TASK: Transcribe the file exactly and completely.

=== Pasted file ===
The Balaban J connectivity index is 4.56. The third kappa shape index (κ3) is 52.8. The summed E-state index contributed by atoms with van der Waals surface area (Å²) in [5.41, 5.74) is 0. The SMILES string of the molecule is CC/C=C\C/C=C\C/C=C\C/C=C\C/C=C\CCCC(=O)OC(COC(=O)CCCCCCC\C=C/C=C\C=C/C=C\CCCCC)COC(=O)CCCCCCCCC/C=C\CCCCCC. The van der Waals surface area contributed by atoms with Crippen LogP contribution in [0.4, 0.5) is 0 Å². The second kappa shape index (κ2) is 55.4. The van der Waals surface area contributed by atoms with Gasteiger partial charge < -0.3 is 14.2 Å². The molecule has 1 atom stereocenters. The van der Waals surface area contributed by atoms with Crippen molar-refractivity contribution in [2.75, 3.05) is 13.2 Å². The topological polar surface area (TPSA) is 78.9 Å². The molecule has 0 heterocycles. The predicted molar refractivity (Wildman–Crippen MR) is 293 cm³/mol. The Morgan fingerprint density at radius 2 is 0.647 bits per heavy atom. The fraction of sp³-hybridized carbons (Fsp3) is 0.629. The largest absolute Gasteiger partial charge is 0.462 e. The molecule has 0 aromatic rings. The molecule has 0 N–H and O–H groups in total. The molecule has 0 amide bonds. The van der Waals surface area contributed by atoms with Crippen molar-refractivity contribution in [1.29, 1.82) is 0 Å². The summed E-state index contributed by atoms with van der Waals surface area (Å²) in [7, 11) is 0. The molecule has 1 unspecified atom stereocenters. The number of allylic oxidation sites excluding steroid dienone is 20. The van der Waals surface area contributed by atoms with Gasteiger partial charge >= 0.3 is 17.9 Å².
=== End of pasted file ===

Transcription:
The Balaban J connectivity index is 4.56. The third kappa shape index (κ3) is 52.8. The summed E-state index contributed by atoms with van der Waals surface area (Å²) in [5.41, 5.74) is 0. The SMILES string of the molecule is CC/C=C\C/C=C\C/C=C\C/C=C\C/C=C\CCCC(=O)OC(COC(=O)CCCCCCC\C=C/C=C\C=C/C=C\CCCCC)COC(=O)CCCCCCCCC/C=C\CCCCCC. The van der Waals surface area contributed by atoms with Crippen LogP contribution in [0.4, 0.5) is 0 Å². The second kappa shape index (κ2) is 55.4. The van der Waals surface area contributed by atoms with Gasteiger partial charge < -0.3 is 14.2 Å². The molecule has 1 atom stereocenters. The van der Waals surface area contributed by atoms with Crippen molar-refractivity contribution in [2.75, 3.05) is 13.2 Å². The topological polar surface area (TPSA) is 78.9 Å². The molecule has 0 heterocycles. The predicted molar refractivity (Wildman–Crippen MR) is 293 cm³/mol. The Morgan fingerprint density at radius 2 is 0.647 bits per heavy atom. The fraction of sp³-hybridized carbons (Fsp3) is 0.629. The largest absolute Gasteiger partial charge is 0.462 e. The molecule has 0 aromatic rings. The molecule has 0 N–H and O–H groups in total. The molecule has 0 amide bonds. The van der Waals surface area contributed by atoms with Crippen molar-refractivity contribution in [1.29, 1.82) is 0 Å². The summed E-state index contributed by atoms with van der Waals surface area (Å²) in [7, 11) is 0. The molecule has 1 unspecified atom stereocenters. The number of allylic oxidation sites excluding steroid dienone is 20. The van der Waals surface area contributed by atoms with Gasteiger partial charge >= 0.3 is 17.9 Å².